ERISA contains a preemption clause which generally keeps states from interfering with the Federal ERISA legislation. Many states were quick to recognize the advantage Firestone gave insurance companies and the unconscionable burden it placed upon the backs of those already so disabled that they could not work.

Led by the National Association of Insurance Commissioners, some states have already found an exception to the preemption clause – the language used in a policy is not preempted and, therefore states can ban the use of deference clauses in policies issued in their state, without violating ERISA.

At this time, some 22 states have tried to level the playing field for their citizens in ERISA disability income claims. Deference to insurers has been a topic of discussion in the ERISA disability insurance field for many years and slowly states have seen the wisdom and justice of giving claimants a chance to prove their case just as a plaintiff does in every other type of litigation – by a preponderance of the evidence with no head start for either side.

To have Texas, a state not known for being partial to wimpy notions, jump on the bandwagon so strongly, indicates that the advantage given to insurance companies in these types of cases is so one-sided, that even a state where sissy stuff is sneered at, says, “Enough”.


Are Courts Finally Getting It?

A ”hot-off-the-presses” decision from the Illinois Federal District Court finally lays out, without all of the obfuscating folderol, the true basis for getting to the truth of the ERISA-SSDI tug of war:   See Raybourne v. Cigna, No. 07C3205, (N.D. Ill., September 23. 2010).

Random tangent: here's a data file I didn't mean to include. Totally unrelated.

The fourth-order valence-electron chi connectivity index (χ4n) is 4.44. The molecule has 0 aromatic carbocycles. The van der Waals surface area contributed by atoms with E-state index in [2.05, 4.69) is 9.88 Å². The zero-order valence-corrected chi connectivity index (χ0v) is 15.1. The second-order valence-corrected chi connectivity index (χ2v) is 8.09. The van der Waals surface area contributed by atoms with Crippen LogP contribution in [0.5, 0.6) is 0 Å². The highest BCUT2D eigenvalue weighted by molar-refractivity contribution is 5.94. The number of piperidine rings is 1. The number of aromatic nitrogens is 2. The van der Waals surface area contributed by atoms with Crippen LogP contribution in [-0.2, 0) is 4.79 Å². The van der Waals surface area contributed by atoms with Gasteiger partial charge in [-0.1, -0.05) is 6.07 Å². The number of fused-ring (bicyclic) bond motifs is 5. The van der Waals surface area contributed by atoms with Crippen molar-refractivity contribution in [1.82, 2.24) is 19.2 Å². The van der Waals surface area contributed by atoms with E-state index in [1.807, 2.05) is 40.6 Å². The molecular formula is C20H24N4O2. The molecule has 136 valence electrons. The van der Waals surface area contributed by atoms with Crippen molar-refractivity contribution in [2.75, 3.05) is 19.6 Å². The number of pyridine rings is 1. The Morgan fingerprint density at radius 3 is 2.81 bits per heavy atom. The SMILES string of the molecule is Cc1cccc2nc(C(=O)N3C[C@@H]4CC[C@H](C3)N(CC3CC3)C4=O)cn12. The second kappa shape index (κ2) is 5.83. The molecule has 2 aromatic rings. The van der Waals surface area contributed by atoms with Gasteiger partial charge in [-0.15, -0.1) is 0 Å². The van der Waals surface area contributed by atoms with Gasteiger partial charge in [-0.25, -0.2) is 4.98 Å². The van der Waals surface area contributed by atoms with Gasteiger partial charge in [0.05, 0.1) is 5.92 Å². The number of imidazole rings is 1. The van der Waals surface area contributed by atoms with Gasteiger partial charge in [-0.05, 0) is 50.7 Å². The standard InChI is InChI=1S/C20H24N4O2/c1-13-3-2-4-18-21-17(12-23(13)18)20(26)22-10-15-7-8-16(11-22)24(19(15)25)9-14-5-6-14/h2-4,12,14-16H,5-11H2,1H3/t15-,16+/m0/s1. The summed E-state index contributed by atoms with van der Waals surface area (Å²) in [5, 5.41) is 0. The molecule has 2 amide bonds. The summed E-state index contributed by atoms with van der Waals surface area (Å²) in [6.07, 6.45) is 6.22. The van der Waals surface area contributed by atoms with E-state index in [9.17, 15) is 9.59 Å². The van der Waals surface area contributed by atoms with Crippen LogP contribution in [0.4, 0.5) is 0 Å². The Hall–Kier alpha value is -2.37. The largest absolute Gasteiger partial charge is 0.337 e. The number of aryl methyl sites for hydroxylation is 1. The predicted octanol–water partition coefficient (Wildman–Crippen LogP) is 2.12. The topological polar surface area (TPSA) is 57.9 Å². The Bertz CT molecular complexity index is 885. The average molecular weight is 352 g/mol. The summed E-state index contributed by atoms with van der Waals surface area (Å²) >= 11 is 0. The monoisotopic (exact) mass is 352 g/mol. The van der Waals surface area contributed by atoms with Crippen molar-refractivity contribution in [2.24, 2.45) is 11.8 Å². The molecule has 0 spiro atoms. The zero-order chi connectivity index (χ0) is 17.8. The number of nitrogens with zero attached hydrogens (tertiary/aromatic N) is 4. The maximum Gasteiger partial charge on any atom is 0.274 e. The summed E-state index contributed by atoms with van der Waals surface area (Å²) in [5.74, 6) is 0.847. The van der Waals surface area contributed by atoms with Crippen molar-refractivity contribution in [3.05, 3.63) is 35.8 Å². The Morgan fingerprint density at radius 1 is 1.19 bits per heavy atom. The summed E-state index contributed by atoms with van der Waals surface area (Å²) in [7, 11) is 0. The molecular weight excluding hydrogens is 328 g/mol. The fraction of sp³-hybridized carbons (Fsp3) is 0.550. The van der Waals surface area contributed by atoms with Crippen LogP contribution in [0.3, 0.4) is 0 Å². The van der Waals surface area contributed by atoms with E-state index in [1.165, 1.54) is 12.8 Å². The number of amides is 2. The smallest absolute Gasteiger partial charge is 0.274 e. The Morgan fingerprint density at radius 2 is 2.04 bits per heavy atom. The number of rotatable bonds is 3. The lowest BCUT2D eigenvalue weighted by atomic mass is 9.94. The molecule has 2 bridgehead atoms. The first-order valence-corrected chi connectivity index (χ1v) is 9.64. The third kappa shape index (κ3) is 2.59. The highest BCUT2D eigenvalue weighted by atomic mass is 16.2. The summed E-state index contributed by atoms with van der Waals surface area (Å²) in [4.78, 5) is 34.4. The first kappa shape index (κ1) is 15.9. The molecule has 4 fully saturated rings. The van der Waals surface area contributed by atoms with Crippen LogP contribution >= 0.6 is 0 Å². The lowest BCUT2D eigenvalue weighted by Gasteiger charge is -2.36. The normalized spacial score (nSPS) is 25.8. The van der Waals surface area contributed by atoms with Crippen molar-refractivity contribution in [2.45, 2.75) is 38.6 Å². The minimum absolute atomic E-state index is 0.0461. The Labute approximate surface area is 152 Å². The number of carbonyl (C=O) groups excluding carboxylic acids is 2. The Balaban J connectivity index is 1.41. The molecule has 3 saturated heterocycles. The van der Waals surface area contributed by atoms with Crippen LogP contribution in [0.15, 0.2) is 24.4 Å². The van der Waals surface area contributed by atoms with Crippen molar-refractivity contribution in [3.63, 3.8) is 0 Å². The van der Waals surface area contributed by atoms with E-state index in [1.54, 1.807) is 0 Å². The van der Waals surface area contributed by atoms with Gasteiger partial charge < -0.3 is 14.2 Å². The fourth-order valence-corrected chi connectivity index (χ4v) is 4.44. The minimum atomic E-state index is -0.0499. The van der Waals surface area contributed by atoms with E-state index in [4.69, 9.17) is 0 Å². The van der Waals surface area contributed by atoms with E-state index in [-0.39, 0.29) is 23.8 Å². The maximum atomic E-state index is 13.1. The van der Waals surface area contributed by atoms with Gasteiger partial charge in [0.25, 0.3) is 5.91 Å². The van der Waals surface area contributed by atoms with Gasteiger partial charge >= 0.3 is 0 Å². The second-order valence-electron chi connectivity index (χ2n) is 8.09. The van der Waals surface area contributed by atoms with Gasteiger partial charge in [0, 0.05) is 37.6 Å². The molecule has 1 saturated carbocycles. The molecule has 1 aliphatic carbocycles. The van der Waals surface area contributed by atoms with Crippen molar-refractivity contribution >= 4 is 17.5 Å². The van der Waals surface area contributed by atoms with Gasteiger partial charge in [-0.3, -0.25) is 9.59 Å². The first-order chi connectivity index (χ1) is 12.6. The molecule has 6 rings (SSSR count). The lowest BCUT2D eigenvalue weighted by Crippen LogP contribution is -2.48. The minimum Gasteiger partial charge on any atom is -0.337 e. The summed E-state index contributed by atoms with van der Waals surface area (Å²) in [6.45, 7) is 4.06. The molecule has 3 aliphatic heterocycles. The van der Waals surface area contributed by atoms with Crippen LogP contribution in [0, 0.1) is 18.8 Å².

Did an LTD insurance administrator, in denying a policy claim, meet the burden of establishing a credible basis for rejecting an SSDI finding of disability?


Long-standing LTD insurance company strategy has been to insist that claimants must pursue SSDI claims to be eligible for their LTD disability benefits. There is nothing wrong with this, as LTD insurance policies usually provide that third party payments to a claimant (including SSDI) have to be used to offset payment of benefits by the insurer.

The problem is that after forcing the claimant to make a disability claim to SSDI so as to receive benefits which go straight into the pocket of the LTD insurance carrier, the carrier then completely ignores the SSDI decision in its own determination of its own liability under its disability policy.

LTD insurance companies were getting away with this ploy for years, until MetLife v. Glenn, 554 U.S. 105 (2008), when the U.S. Supreme Court woke up to the fact that there is an inherent conflict of interest in a situation where an insurance company which has to pay the claim is the entity which makes the initial decision as to whether the claim is actually covered. Add to this already conflicted siutation the added insult that in ERISA cases, the LTD insurance company’s decision must be given deference, Firestone v. Bruch, 489 U.S. 101 (1989) , and you have a stew which smells bad right from the start.

Why the courts seemed to be blind for so long to the unfairness of putting such extreme power in the hands of one party to a controversy, is hard to fathom, particularly when that party is an insurance company, a class of entities not known for being overgenerous. Firestone was decided in 1989 and Glenn in 2008.

Those who represent disability claimants have been afflicted by the free ride the Firestone decision has given insurance companies for almost 25 years. No court so clearly took them to task on the SSDI issue as did the District Court in the Raybourne decision. Hopefully, now the shoe is on the other foot, where it actually belongs.

Why should an LTD insurer be able to force a claimant to obtain an SSDI ruling that finds the claimant disabled so that the SSDI benefits go into the insurer’s pocket, and then ignore the SSDI decision in the claimant’s claim against the insurer?